Federal Judge Dismisses Unvaccinated Hospital Workers' Lawsuit

Texas hospital employees filed suit over the requirement that they get the shot or they'd lose their jobs, comparing the vaccine to Nazi atrocities.

A federal judge has dismissed a lawsuit filed by unvaccinated hospital workers in Texas over their employer’s mandatory coronavirus vaccine policy, with the judge calling the suit’s claims “false” and “reprehensible.”

In an unprecedented federal ruling on COVID-19 vaccine mandates, U.S. District Judge Lynn N. Hughes on Saturday dismissed claims that workers at Houston Methodist were being unlawfully “coerced” to get vaccinated as part of a medical experiment that the plaintiffs likened to atrocities committed by the Nazis during World War II.

“Equating the injection requirement to medical experimentation in concentration camps is reprehensible. Nazi doctors conducted medical experiments on victims that caused pain, mutilation, permanent disability, and in many cases, death,” Hughes said.

Workers at Houston Methodist Hospital had accused their employer of unlawfully forcing them to participate in a human medical experiment by getting the coronavirus vaccine.
Workers at Houston Methodist Hospital had accused their employer of unlawfully forcing them to participate in a human medical experiment by getting the coronavirus vaccine.
Brandon Bell via Getty Images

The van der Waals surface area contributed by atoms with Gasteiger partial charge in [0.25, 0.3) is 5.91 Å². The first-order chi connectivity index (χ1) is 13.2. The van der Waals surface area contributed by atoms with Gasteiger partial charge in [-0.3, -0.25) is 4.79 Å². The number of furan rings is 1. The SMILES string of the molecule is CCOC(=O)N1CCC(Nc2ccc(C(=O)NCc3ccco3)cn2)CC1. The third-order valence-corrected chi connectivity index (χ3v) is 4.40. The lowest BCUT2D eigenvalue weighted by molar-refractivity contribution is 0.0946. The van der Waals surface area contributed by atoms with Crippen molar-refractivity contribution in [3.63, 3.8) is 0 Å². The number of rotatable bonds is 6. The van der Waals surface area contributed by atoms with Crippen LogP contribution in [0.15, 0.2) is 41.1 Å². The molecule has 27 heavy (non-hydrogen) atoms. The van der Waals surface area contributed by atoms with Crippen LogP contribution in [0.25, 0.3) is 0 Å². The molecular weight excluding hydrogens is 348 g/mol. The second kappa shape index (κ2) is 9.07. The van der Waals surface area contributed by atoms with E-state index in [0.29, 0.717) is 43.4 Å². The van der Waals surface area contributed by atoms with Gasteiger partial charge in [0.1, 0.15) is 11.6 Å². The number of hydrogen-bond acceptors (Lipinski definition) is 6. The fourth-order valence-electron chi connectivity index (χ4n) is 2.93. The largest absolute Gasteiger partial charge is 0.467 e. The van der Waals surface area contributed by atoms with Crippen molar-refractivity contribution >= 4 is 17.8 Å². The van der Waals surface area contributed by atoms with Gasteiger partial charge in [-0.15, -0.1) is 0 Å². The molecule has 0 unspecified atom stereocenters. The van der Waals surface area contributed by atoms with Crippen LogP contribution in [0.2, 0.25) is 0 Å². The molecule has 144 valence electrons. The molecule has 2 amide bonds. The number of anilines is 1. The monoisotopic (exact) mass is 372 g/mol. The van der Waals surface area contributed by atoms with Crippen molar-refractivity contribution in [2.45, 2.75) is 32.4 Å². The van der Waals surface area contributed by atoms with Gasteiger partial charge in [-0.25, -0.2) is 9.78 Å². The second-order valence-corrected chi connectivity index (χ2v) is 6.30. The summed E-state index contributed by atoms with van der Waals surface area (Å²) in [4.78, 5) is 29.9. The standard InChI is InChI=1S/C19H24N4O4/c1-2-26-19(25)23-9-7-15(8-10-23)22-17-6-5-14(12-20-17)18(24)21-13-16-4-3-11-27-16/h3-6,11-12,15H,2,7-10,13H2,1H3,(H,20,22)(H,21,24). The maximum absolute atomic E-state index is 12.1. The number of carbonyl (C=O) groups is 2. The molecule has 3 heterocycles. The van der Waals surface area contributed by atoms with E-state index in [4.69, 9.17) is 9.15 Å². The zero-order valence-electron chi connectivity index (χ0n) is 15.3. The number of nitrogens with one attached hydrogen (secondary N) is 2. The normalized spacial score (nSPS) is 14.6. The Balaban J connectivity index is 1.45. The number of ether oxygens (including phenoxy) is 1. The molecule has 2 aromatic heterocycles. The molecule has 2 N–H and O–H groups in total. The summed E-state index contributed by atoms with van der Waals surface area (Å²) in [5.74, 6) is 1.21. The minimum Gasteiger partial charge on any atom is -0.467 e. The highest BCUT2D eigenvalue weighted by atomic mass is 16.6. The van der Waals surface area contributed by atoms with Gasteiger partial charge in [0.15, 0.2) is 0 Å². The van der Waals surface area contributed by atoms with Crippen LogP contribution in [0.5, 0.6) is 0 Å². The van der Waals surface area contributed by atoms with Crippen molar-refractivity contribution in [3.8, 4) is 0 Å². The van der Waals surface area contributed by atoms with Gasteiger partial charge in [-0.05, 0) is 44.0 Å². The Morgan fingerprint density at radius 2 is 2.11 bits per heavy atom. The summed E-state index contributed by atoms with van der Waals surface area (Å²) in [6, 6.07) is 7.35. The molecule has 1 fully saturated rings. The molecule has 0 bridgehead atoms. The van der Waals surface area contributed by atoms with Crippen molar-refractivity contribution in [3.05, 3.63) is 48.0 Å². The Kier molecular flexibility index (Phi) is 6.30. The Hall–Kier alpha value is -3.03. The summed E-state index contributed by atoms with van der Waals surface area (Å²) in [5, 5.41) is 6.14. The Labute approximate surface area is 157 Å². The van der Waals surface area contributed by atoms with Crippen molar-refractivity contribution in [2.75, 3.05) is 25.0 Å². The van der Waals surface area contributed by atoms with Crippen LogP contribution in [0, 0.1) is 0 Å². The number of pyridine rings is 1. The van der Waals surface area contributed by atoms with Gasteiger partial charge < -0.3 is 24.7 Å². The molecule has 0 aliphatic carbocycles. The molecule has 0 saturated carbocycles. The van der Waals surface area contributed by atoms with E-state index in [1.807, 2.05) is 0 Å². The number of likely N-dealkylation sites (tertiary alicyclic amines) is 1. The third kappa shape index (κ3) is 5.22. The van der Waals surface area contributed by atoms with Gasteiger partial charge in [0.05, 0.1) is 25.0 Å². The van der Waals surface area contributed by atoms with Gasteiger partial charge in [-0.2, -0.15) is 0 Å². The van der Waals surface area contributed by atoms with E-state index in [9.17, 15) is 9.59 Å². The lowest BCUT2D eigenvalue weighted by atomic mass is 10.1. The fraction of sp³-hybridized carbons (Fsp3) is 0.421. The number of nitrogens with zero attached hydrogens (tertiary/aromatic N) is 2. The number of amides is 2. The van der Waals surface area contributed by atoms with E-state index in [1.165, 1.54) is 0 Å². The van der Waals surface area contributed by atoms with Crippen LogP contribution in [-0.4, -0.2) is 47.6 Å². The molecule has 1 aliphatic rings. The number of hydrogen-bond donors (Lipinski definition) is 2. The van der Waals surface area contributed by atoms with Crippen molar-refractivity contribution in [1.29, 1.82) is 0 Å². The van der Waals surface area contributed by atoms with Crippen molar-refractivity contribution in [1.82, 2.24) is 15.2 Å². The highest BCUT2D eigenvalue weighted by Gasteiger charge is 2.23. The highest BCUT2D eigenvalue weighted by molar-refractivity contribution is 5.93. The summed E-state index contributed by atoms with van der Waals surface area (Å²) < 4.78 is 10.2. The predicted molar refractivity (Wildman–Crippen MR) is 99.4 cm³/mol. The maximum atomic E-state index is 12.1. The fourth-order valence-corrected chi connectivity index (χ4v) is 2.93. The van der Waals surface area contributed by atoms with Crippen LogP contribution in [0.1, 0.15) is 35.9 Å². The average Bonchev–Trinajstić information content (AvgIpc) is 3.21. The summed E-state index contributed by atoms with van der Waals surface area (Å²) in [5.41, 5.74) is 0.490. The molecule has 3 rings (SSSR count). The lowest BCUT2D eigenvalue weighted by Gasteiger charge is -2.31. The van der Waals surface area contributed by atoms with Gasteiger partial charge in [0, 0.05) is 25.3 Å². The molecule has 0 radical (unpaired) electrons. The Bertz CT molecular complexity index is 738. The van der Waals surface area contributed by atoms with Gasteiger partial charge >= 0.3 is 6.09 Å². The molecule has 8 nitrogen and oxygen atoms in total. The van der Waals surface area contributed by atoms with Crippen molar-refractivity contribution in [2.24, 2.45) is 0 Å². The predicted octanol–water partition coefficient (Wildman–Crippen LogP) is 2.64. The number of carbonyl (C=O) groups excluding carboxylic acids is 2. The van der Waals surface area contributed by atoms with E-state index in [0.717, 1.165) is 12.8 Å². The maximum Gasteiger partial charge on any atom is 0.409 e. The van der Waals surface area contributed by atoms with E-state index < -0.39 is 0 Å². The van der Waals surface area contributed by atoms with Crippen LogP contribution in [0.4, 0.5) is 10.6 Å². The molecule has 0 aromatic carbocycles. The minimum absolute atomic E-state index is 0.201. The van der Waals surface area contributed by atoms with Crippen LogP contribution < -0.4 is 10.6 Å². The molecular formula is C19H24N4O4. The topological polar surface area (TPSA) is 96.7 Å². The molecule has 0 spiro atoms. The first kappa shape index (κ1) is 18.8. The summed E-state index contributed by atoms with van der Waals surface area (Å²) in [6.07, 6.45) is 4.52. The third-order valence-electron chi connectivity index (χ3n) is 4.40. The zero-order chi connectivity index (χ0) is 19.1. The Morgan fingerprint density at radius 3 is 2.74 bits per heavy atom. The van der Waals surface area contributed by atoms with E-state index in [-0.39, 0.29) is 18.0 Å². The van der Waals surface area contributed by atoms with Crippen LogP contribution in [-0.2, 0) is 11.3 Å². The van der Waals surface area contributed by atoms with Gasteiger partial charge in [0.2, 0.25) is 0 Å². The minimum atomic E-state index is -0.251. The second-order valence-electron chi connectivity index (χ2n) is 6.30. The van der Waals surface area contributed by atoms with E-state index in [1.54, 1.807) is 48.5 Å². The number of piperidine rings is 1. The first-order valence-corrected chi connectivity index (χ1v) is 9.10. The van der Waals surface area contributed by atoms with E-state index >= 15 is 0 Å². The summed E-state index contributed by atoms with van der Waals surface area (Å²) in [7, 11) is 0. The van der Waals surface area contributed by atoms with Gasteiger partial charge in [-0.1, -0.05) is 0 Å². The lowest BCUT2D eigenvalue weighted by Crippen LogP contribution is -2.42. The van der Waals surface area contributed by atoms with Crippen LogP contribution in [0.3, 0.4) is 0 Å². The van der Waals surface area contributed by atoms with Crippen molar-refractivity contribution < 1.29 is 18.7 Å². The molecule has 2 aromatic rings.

More than 100 workers signed on to a lawsuit against the hospital after being told they could either get vaccinated or find new jobs. The hospital cited patient safety concerns in its justification for the vaccine requirement.

Ultimately, unvaccinated workers who didn’t meet the hospital’s deadline last week were placed on a two-week unpaid suspension. Those who aren’t vaccinated by June 21 will be terminated, the hospital has said.

The employees had argued that their termination would violate state law and amounted to coercion. They also expressed concerns about the safety of the vaccine, given that it had only been approved for emergency use by the U.S. Food and Drug Administration. Because of this, they falsely pegged it as an experimental human trial.

“The hospital’s employees are not participants in a human trial,” Hughes responded. “The hospital has not applied to test the COVID-19 vaccines on its employees.”

As for their termination being illegal, Hughes said that Texas law only protects employees from being terminated for refusing to commit a crime. He added that the employees are not being forced to get vaccinated and are retaining free will.

“This is not coercion,” the judge responded while addressing concerns shared by Jennifer Bridges, a nurse at the center of the lawsuit. “Bridges can freely choose to accept or refuse a COVID-19 vaccine; however, if she refuses, she will simply need to work somewhere else.”

Bridges said she isn’t surprised by the judge’s ruling and plans to challenge it.

“Methodist is a very large company and they are pretty well protected in a lot of areas. We knew this was going to be a huge fight and we are prepared to fight it,” she told USA Today.

The hospital’s president and CEO, Marc Boom, applauded his staff who did get vaccinated and said he looks forward to putting this lawsuit behind them.

“All our employees have now met the requirements of the vaccine policy and I couldn’t be prouder of them,” he said in a statement Saturday. “They have fulfilled their sacred obligation as health care workers, and we couldn’t ask for a more dedicated, caring and talented team.”

CORRECTION: A previous version of this article misidentified Hughes as female. The judge is male.

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